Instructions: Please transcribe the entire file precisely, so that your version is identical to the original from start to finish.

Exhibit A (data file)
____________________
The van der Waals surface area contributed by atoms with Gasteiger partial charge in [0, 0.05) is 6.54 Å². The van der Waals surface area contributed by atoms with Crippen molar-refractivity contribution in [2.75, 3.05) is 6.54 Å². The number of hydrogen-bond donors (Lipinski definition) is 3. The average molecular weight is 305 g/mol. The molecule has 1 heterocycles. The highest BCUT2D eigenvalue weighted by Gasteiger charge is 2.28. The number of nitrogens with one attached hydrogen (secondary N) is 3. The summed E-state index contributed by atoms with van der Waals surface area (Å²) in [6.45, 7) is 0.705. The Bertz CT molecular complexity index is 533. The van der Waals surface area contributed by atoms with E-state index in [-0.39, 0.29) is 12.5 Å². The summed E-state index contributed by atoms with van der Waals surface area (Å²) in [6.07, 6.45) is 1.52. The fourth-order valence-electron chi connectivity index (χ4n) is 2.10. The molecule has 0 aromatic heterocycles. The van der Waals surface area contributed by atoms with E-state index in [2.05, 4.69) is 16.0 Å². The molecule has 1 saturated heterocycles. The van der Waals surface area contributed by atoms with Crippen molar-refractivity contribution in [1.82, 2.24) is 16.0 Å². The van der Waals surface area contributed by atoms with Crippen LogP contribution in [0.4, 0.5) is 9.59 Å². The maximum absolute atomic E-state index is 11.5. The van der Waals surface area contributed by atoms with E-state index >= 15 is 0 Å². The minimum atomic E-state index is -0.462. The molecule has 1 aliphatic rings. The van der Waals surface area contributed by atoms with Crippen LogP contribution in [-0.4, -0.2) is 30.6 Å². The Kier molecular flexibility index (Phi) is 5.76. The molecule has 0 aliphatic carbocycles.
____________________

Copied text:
The van der Waals surface area contributed by atoms with Gasteiger partial charge in [0, 0.05) is 6.54 Å². The van der Waals surface area contributed by atoms with Crippen molar-refractivity contribution in [2.75, 3.05) is 6.54 Å². The number of hydrogen-bond donors (Lipinski definition) is 3. The average molecular weight is 305 g/mol. The molecule has 1 heterocycles. The highest BCUT2D eigenvalue weighted by Gasteiger charge is 2.28. The number of nitrogens with one attached hydrogen (secondary N) is 3. The summed E-state index contributed by atoms with van der Waals surface area (Å²) in [6.45, 7) is 0.705. The Bertz CT molecular complexity index is 533. The van der Waals surface area contributed by atoms with E-state index in [-0.39, 0.29) is 12.5 Å². The summed E-state index contributed by atoms with van der Waals surface area (Å²) in [6.07, 6.45) is 1.52. The fourth-order valence-electron chi connectivity index (χ4n) is 2.10. The molecule has 0 aromatic heterocycles. The van der Waals surface area contributed by atoms with E-state index in [2.05, 4.69) is 16.0 Å². The molecule has 1 saturated heterocycles. The van der Waals surface area contributed by atoms with Crippen molar-refractivity contribution in [1.82, 2.24) is 16.0 Å². The van der Waals surface area contributed by atoms with Crippen LogP contribution in [0.4, 0.5) is 9.59 Å². The maximum absolute atomic E-state index is 11.5. The van der Waals surface area contributed by atoms with E-state index >= 15 is 0 Å². The minimum atomic E-state index is -0.462. The molecule has 1 aliphatic rings. The van der Waals surface area contributed by atoms with Crippen LogP contribution in [-0.4, -0.2) is 30.6 Å². The Kier molecular flexibility index (Phi) is 5.76. The molecule has 0 aliphatic carbocycles.